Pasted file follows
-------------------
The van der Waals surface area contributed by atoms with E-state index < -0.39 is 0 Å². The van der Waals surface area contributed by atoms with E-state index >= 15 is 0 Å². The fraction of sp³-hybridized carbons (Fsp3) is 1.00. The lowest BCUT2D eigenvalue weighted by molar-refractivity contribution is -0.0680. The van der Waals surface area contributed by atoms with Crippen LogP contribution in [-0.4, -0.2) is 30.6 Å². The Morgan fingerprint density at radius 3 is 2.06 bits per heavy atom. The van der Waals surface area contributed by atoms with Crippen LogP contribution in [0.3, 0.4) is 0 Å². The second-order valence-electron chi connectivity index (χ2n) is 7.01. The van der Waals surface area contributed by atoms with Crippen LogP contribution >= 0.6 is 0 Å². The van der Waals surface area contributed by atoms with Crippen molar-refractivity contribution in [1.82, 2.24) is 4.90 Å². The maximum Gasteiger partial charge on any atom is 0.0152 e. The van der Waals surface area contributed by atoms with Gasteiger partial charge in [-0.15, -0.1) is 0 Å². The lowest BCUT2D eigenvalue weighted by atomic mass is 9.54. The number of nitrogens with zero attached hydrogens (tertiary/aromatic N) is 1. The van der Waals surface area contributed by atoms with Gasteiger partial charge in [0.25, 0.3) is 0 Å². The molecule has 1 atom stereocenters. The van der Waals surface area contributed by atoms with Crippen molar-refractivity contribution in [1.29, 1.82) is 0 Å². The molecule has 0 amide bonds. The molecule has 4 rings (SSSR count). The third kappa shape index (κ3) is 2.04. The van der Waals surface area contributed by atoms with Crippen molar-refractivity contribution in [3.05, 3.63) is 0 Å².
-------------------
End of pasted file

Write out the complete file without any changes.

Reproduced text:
The van der Waals surface area contributed by atoms with E-state index < -0.39 is 0 Å². The van der Waals surface area contributed by atoms with E-state index >= 15 is 0 Å². The fraction of sp³-hybridized carbons (Fsp3) is 1.00. The lowest BCUT2D eigenvalue weighted by molar-refractivity contribution is -0.0680. The van der Waals surface area contributed by atoms with Crippen LogP contribution in [-0.4, -0.2) is 30.6 Å². The Morgan fingerprint density at radius 3 is 2.06 bits per heavy atom. The van der Waals surface area contributed by atoms with Crippen LogP contribution in [0.3, 0.4) is 0 Å². The second-order valence-electron chi connectivity index (χ2n) is 7.01. The van der Waals surface area contributed by atoms with Crippen LogP contribution >= 0.6 is 0 Å². The van der Waals surface area contributed by atoms with Crippen molar-refractivity contribution in [1.82, 2.24) is 4.90 Å². The maximum Gasteiger partial charge on any atom is 0.0152 e. The van der Waals surface area contributed by atoms with Gasteiger partial charge in [-0.15, -0.1) is 0 Å². The lowest BCUT2D eigenvalue weighted by atomic mass is 9.54. The number of nitrogens with zero attached hydrogens (tertiary/aromatic N) is 1. The van der Waals surface area contributed by atoms with Gasteiger partial charge in [0.25, 0.3) is 0 Å². The molecule has 1 atom stereocenters. The van der Waals surface area contributed by atoms with Crippen molar-refractivity contribution in [1.29, 1.82) is 0 Å². The molecule has 0 amide bonds. The molecule has 4 rings (SSSR count). The third kappa shape index (κ3) is 2.04. The van der Waals surface area contributed by atoms with Crippen molar-refractivity contribution in [3.05, 3.63) is 0 Å².